Models forced by repeating annual forcing offer the best hope for clearly separating intrinsic from externally forced variability. Sérazin et al. (2015), using a suite of models, some with annually repeating forcing, found a band of enhanced, intrinsic, interannual variability in the south Indian Ocean stretching from Western Australia to Madagascar (the same region occupied by the 4-yr mode), but the detailed structure of and mechanism for this variability was not explored in their study. A similar band of enhanced variability in the south Indian Ocean was observed in a version of the ECCOv2 model (Wunsch et al. 2007) driven by annually repeating forcing (Piecuch and Ponte 2013); the propagation characteristics of this variability were consistent with mode-2 and mode-3 baroclinic Rossby waves (C. Piecuch 2016, personal communication).

AVISO (http://www.aviso.altimetry.fr) satellite altimetry shows variability in the south Indian Ocean with a period of 4 yr, but the SSH anomalies appear to propagate eastward and are thus unlikely to be associated with the westward-propagating 4-yr mode. It is perhaps not surprising that this intrinsic variability is difficult to identify in satellite altimetry; the satellite era is sufficiently short that only 4–5 oscillations could be present in the data, which is likely insufficient to separate the intrinsic variability from ENSO or make a good determination of phase.

The south Indian Ocean in the ECCOv4 state estimate (Forget et al. 2015), which uses the same grid as LLC–CNYF, hosts a westward-propagating disturbance with a 4-yr period that appears to originate from the west coast of Australia. However, this disturbance has a first-baroclinic-mode structure and thus propagates much more quickly than the intrinsic mode discussed in this paper. The LUC in ECCOv4 occupies a significantly larger depth range near the Australian coast than in LLC–CNYF, resulting in a substantially weaker core velocity and a more pronounced first-baroclinic-mode structure than in LLC–CNYF.^{6} Since the 4-yr mode identified in this paper appears to originate as an instability of the LC and LUC (see section 4), the vertical structure of this current system likely selects the vertical structure of the intrinsic mode. Observations of the LUC are sparse, so it is not clear which model more faithfully represents the LUC. The LUC transport in both ECCOv4 and LLC–CNYF is approximately 5 Sv—approximately the same as the observed value given by Thompson (1984)—but the current is horizontally larger than observed, resulting in peak velocities smaller than observed by more than a factor of 10 in both models.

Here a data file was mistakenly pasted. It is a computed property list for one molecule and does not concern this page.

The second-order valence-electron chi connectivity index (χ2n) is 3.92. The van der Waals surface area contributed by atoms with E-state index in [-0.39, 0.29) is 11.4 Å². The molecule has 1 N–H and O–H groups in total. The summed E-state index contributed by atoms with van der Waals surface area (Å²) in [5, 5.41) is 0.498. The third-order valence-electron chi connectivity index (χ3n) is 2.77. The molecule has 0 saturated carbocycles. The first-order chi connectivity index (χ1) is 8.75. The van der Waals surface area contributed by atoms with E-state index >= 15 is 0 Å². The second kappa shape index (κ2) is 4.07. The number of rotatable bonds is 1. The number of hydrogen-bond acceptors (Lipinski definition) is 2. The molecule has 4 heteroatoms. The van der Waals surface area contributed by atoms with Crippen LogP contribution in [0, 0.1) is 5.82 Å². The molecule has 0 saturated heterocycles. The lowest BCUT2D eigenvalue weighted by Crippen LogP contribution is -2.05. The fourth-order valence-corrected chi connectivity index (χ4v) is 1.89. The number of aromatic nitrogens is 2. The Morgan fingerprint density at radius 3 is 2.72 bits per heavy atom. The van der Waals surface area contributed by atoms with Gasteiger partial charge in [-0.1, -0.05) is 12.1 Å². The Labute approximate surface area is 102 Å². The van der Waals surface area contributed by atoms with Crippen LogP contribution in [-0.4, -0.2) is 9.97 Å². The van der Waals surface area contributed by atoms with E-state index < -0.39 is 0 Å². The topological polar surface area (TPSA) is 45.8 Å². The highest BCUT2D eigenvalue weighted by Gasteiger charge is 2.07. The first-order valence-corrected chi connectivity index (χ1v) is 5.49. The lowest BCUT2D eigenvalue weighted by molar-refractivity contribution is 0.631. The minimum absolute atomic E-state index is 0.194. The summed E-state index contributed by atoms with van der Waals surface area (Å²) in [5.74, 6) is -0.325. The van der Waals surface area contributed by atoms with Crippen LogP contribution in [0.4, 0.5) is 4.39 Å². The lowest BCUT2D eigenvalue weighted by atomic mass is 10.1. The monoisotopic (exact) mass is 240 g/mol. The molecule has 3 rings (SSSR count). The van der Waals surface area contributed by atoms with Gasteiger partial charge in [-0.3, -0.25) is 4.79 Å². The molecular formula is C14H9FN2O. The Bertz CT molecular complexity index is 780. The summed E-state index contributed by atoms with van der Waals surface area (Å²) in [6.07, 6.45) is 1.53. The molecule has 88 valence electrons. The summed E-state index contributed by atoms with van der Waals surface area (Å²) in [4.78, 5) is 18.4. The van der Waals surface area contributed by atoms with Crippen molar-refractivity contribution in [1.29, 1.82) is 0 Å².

The ECCOv4 product also suffers from the same short record length as AVISO. The estimation window of ECCOv4 is 20 yr, which is approximately the basin-crossing time of the intrinsic mode. If the intrinsic mode were not present in ECCOv4’s estimate of the initial conditions, it would not have time to fully develop within the estimation window, even if the model dynamics were conducive to the generation of the mode.

While it is hoped that an exhaustive search of observational products, ocean models, and reanalyses will lead to an unambiguous detection of the intrinsic mode discussed here, this undertaking is beyond the scope of the present paper and will be a subject of future research.

## 6. Summary

A coarse-resolution model forced by an annually repeating atmosphere supports an intrinsic mode of interannual variability that originates in the southern Indian Ocean and takes the form of multiple beams of long Rossby waves whose vertical structure is a mixture of the second and third baroclinic modes. This intrinsic variability also projects into the South Atlantic Ocean and so organizes variability across multiple ocean basins. The mode has a period of 4 yr with an amplitude and phase that vary on decadal time scales. Energy diagnostics suggest that this mode is driven by baroclinic instability of the Leeuwin Current and calculations using a 2.5-layer QG model show that this mechanism is plausible. The QG model also serves to illustrate that radiating baroclinic instability of an eastern boundary current generates waves with scales much larger than both the Rossby radius and the boundary current itself. This is contrary to the usual expectation that baroclinic instability produces disturbances with scales close to the Rossby radius.